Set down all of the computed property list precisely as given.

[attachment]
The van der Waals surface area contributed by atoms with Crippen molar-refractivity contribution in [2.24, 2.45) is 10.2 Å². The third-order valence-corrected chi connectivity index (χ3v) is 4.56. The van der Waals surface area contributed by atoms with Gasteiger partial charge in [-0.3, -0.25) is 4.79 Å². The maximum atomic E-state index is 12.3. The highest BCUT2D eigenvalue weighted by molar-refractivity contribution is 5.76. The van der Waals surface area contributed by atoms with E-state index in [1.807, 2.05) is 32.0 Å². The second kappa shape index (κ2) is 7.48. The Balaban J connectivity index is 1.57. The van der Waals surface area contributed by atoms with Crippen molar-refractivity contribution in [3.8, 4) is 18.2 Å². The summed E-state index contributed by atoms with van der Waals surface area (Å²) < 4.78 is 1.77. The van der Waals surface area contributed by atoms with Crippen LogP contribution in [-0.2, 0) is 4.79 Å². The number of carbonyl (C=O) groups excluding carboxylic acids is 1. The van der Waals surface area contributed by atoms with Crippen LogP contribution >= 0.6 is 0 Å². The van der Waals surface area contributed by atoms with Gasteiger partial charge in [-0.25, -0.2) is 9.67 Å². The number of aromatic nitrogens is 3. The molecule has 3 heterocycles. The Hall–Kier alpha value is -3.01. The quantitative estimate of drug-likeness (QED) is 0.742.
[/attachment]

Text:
The van der Waals surface area contributed by atoms with Crippen molar-refractivity contribution in [2.24, 2.45) is 10.2 Å². The third-order valence-corrected chi connectivity index (χ3v) is 4.56. The van der Waals surface area contributed by atoms with Gasteiger partial charge in [-0.3, -0.25) is 4.79 Å². The maximum atomic E-state index is 12.3. The highest BCUT2D eigenvalue weighted by molar-refractivity contribution is 5.76. The van der Waals surface area contributed by atoms with E-state index in [1.807, 2.05) is 32.0 Å². The second kappa shape index (κ2) is 7.48. The Balaban J connectivity index is 1.57. The van der Waals surface area contributed by atoms with Crippen molar-refractivity contribution in [3.8, 4) is 18.2 Å². The summed E-state index contributed by atoms with van der Waals surface area (Å²) < 4.78 is 1.77. The van der Waals surface area contributed by atoms with Crippen LogP contribution in [-0.2, 0) is 4.79 Å². The number of carbonyl (C=O) groups excluding carboxylic acids is 1. The van der Waals surface area contributed by atoms with Crippen LogP contribution >= 0.6 is 0 Å². The van der Waals surface area contributed by atoms with Gasteiger partial charge in [-0.25, -0.2) is 9.67 Å². The number of aromatic nitrogens is 3. The molecule has 3 heterocycles. The Hall–Kier alpha value is -3.01. The quantitative estimate of drug-likeness (QED) is 0.742.